The Crane Company and Collins Chapel.
PHOTO BY VANCE LAUDERDALE / old images courtesy julie ray
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Dear Vance: What can you tell me about the very handsome five-story building on Court Avenue, just north of AutoZone Park, which has the word CRANE carved along the roofline? — s.p., memphis
Dear S.P.: Though it’s not slathered with decoration, I’ve long admired this sturdy but handsome building, which began life more than a century ago as the “sub-branch” of a national heating and plumbing supply company.
That firm, as you probably surmised, was the Crane Company, still in business today (though not in Memphis), producing and selling all kinds of residential and commercial plumbing products. In fact, thanks to my pal, Julie Ray, who loaned me her copy of a rare book, The Autobiography of Richard Teller Crane, published in 1912, I know a good deal about the early days of this company.
I won’t give away the whole story here — you’ll have to find your own copy of Crane’s book for that — but I’ll tell you that Crane (shown here) was born way back in 1832 in Paterson, New Jersey. At a young age, he discovered that “I possessed considerable natural mechanical tendency, for I found much pleasure in devising mechanical contrivances, such as simple machines operated by water wheels, and I also made sleds, boats, balls, and bats. Another pastime which afforded me much pleasure was the making and flying of kites.”
Crane never mentions attending school. At the age of 9 he began working in a cotton mill and a few years later at a tobacco factory. As a teenager, he gained employment in a brass foundry owned by his uncle in Brooklyn, and from there he took a succession of other jobs that allowed him to use his skills as a mechanic and machinist.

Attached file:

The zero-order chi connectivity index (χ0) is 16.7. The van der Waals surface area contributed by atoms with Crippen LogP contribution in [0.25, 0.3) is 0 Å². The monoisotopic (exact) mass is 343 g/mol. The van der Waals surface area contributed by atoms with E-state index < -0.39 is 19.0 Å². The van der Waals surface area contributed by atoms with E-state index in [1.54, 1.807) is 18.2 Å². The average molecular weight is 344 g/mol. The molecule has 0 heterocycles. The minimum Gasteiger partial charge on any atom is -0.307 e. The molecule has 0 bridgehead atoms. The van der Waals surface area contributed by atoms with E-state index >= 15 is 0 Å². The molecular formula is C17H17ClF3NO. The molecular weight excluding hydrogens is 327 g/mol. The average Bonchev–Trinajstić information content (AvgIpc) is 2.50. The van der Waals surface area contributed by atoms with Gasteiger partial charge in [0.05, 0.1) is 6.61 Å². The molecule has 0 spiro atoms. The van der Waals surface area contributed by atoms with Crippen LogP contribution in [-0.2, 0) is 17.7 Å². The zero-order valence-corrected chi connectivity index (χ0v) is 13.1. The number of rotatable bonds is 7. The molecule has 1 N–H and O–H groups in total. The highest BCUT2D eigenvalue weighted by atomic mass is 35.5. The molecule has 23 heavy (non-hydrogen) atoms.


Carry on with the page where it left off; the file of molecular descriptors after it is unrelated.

In 1855, he formed his own company in New York, the R.T. Crane Brass and Bell Foundry. Within a few years, the company expanded to include the manufacture of all sorts of things: pipes, pumps, tools, fans, fire hydrants, radiators, even elevators. In the late 1880s, Crane began the construction of various sub-branch offices around the country. The first opened in 1886 in Los Angeles, followed by San Francisco (1891), Oakland (1898), Portland (1894), Tacoma (1906), and almost 40 more. Each of these sub-branches would house the company’s regional sales offices as well as a warehouse for the particular products being sold in each region.
The Memphis branch was established in 1904, and the Autobiography contains a nice illustration of the building when it opened, along with these details: “The lot on which the store stands is 87 x 148 feet. The store is a fireproof building precisely 87 feet frontage by 100 feet deep. The remainder of this lot is occupied by a one-story annex. This branch also has another lot 74 x 74 feet, on which is a warehouse.”
As you can see, the building has survived more than 100 years and still looks as good as new. It served the Crane Company until 1982, when Crane closed many of its branches. The building on Court became home to Memphis Hospital Service and Surgical Association, but only for about a year. In 1983, the Golden Shield Life Insurance Company moved in, but the building has been empty for the last year or so.
Richard Crane died in 1912. In the Autobiography, he admits that he had only a “fairly good knowledge of brass foundry work, knew something of the brass finishing trade, and was only a fair machinist. I had a very limited education, possessed no business experience, and was quite deficient in the qualities of a good salesman.”
Nevertheless, he — and his company — succeeded, he wrote, because “I did, however, possess considerable foresight and ingenuity as well as reasoning power, and was full of enthusiasm, energy, and determination.”
So much like the Lauderdales in that regard!
What’s more, he said, “it was my invariable practice to avoid all deception and trickery … and I have never resorted to anything like sharp practice or dishonesty to gain trade.”
Uh, well, maybe he wasn’t so much like the Lauderdales after all.